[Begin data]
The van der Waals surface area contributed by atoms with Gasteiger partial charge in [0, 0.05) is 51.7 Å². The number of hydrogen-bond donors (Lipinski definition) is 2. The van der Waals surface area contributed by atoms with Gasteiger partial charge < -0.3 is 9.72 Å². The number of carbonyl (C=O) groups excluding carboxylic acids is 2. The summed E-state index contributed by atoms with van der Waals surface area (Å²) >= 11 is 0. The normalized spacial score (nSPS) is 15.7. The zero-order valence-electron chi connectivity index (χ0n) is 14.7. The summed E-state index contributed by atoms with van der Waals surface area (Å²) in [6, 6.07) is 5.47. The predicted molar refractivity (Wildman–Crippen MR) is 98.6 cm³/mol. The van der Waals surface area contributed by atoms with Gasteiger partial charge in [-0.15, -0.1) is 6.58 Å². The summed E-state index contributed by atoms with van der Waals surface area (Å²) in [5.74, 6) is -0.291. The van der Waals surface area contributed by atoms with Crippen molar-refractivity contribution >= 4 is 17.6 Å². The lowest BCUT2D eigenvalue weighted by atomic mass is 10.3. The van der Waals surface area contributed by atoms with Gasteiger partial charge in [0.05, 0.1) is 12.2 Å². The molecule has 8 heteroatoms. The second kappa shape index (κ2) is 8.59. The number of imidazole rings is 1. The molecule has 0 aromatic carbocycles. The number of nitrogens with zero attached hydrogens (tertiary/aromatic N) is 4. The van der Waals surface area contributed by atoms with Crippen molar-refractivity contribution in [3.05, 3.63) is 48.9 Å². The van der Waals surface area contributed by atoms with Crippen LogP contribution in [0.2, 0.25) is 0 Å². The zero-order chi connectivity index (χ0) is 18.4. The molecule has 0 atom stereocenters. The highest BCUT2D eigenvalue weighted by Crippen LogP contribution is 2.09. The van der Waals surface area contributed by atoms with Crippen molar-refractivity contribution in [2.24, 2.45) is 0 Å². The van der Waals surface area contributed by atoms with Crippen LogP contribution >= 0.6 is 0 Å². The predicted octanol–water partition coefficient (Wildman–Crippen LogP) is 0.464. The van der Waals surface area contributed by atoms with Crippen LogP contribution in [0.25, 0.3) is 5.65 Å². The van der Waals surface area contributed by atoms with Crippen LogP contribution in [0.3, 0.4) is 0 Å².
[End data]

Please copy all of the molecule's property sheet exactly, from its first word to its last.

The van der Waals surface area contributed by atoms with Gasteiger partial charge in [0, 0.05) is 51.7 Å². The number of hydrogen-bond donors (Lipinski definition) is 2. The van der Waals surface area contributed by atoms with Gasteiger partial charge < -0.3 is 9.72 Å². The number of carbonyl (C=O) groups excluding carboxylic acids is 2. The summed E-state index contributed by atoms with van der Waals surface area (Å²) >= 11 is 0. The normalized spacial score (nSPS) is 15.7. The zero-order valence-electron chi connectivity index (χ0n) is 14.7. The summed E-state index contributed by atoms with van der Waals surface area (Å²) in [6, 6.07) is 5.47. The predicted molar refractivity (Wildman–Crippen MR) is 98.6 cm³/mol. The van der Waals surface area contributed by atoms with Gasteiger partial charge in [-0.15, -0.1) is 6.58 Å². The summed E-state index contributed by atoms with van der Waals surface area (Å²) in [5.74, 6) is -0.291. The van der Waals surface area contributed by atoms with Crippen molar-refractivity contribution >= 4 is 17.6 Å². The lowest BCUT2D eigenvalue weighted by atomic mass is 10.3. The van der Waals surface area contributed by atoms with Gasteiger partial charge in [0.05, 0.1) is 12.2 Å². The molecule has 8 heteroatoms. The second kappa shape index (κ2) is 8.59. The number of imidazole rings is 1. The molecule has 0 aromatic carbocycles. The number of nitrogens with zero attached hydrogens (tertiary/aromatic N) is 4. The van der Waals surface area contributed by atoms with Crippen molar-refractivity contribution in [3.05, 3.63) is 48.9 Å². The van der Waals surface area contributed by atoms with Crippen LogP contribution in [0.2, 0.25) is 0 Å². The zero-order chi connectivity index (χ0) is 18.4. The molecule has 0 atom stereocenters. The highest BCUT2D eigenvalue weighted by Crippen LogP contribution is 2.09. The van der Waals surface area contributed by atoms with Crippen molar-refractivity contribution in [2.24, 2.45) is 0 Å². The van der Waals surface area contributed by atoms with Crippen LogP contribution >= 0.6 is 0 Å². The predicted octanol–water partition coefficient (Wildman–Crippen LogP) is 0.464. The van der Waals surface area contributed by atoms with Crippen LogP contribution in [0.25, 0.3) is 5.65 Å². The van der Waals surface area contributed by atoms with Crippen LogP contribution in [0.3, 0.4) is 0 Å².